Non-Sport & Entertainment Trading Card News from Non-Sport Update

A Brief History of Olympic Trading Cards [Updated]

Written By: Laura Inglis - Feb• 05•14

{Editor’s Note: The article below ran shortly before the 2012 Summer Olympics. The article has now been updated with the latest entry into the long list of Olympic and Olympic-inspired trading cards, Topps’ 2014 U.S. Olympic & Paralympic Team and Hopefuls}

It seems as if no matter what network you are watching, at some point during the televised Olympic coverage there will be a story about Olympic-related collectibles. Most of the time these stories focus on pins. You rarely, if ever, see any of these stories mention trading cards. Part of that may be because it’s not very often that licensed Olympic trading card sets are produced. There are plenty of NBA, MLB and multi-sport trading card sets that have Team USA cards in them, including Upper Deck’s Goodwin Champions and Topps’ American Heritage, but as far as sets that focus on the games themselves, there have been less than 10 sets produced. Just in time for this week’s Opening Ceremonies, here’s a brief history of what’s come so far:

Cassius Clay card from 1983 Topps set

Greatest Olympians (Topps, 1983) This 99-card included cards from sports legends such as Muhammad Ali, Jerry West, Cy Young, Bruce Jenner, Jim Thorpe, Jesse Owens, George Foreman, Dorothy Hamil and Joe Frazier. You can find sets for around $20.

Cards from 1991 Impel Hall of Fame card set

U.S. Olympics Hall of Fame (Impel, 1991) This is a 90-card set that features many of the same athletes that were in the Topps’ release from 1993. Like many cards produced in the early 1990s this set was overproduced and you can find boxes for around $15 – $20 and sets for less than $10.

Card from 1992 Impel set

U.S. Olympicards: 1992 U.S. Olympic Hopefuls (Impel, 1992) This released attempted to capitalize on the excitement of the “Dream Team” and featured cards of Team USA basketball members in most of it’s advertising. This 110-card set didn’t just focus on basketball, other sports were represented as well, although it was released before the Olympics which is why the subtitle included “Hopefulls”. It was also the beginning of trend of including past Olympic stars as well as Olympic hopefuls in card sets. The main reason being that getting the cards in stores during the Olympics requires the cards be produced before the teams are finalized. Autograph cards were randomly inserted which made the set popular, although you can still find unopened boxes for under $30.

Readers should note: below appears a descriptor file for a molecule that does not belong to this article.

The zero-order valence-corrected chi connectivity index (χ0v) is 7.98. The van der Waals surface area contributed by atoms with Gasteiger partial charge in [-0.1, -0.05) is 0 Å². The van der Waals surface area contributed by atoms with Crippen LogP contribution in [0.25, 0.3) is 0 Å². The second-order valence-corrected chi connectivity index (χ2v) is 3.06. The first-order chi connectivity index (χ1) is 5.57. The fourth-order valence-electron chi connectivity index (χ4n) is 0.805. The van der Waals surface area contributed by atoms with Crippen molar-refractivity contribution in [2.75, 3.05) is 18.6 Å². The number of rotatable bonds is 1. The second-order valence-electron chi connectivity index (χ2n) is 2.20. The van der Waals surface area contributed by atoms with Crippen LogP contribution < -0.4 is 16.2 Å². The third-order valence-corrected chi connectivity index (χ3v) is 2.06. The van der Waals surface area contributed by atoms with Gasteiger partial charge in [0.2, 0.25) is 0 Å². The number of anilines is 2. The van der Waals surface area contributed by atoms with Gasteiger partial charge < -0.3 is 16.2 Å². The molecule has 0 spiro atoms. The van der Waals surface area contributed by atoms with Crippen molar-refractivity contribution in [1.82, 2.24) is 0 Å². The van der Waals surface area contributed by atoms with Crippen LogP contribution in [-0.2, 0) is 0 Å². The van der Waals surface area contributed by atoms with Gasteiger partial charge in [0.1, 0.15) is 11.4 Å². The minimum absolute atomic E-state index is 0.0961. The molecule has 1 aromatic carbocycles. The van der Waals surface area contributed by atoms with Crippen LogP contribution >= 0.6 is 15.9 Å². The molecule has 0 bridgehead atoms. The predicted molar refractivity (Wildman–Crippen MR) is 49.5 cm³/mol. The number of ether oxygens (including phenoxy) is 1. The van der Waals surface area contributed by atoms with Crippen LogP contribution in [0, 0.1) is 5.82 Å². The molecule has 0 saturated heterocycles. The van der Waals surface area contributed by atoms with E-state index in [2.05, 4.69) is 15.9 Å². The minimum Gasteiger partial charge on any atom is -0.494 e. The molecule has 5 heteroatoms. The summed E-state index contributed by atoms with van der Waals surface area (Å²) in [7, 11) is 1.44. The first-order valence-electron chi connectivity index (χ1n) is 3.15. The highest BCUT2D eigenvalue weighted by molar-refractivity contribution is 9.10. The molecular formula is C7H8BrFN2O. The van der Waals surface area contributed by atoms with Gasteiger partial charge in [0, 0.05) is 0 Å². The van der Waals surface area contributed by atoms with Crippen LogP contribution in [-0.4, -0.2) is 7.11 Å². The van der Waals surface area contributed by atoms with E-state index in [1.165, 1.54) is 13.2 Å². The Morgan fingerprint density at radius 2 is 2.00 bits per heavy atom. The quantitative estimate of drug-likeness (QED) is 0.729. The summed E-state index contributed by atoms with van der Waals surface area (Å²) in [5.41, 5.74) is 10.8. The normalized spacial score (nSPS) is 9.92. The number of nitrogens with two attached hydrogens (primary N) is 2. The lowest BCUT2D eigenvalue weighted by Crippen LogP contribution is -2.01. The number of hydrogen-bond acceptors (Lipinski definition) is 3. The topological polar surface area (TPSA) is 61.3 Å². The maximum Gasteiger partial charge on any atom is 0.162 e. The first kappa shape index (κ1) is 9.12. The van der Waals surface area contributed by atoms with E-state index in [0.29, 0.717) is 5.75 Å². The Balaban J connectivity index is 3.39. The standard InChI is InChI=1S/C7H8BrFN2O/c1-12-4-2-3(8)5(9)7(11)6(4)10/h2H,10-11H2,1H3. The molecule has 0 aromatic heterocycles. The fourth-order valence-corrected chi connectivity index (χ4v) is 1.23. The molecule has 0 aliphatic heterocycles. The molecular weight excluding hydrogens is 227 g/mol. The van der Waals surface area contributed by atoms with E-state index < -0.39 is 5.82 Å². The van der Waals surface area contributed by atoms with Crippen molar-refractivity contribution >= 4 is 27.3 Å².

Greg Louganis card from Upper Deck 1996 set

US Olympic Champions OlympiCards (Upper Deck, 1996) This set contains 135 base card set plus 44 insert cards. Following the example of the 1992 Impel release, this set contained past Olympic stars as well as athletes who were hoping to make Team USA. Unopened boxes can be found for around $40.

Looney Tunes Olympic Cards

Looney Tunes OlympiCards (Upper Deck, 1996) There are only 45 cards in the base set for this release features Bugs and his pals as athletes in various Olympic sports. Boxes contain 36 packs with 8 cards per pack. There were also insert cards, unopened boxes can be found for under $30.

Card from 1996 Collect-A-Card set

Centennial Olympic Games (Collect-A-Card, 1996) This 120-card set is more historical and artsy and less athlete based. The fronts of most of the cards feature Olympic sites and posters while the backs list winners of various events such as as the 4 x 100 meter relay races. There are athletes such as Bart Conner and Wilma Rudolph pictured on some of the cards, but for the most part, there is much more poster art. This should be a popular set for those who enjoy Olympic History. Chase cards for this series include 20 pogs, 20 poster cards and 12 torch cards. There are 36 packs in a box and box prices range from $15 – $20. The 120 card base sets sell in the $8 – $15 range. Chase cards range from $5 – $10 each.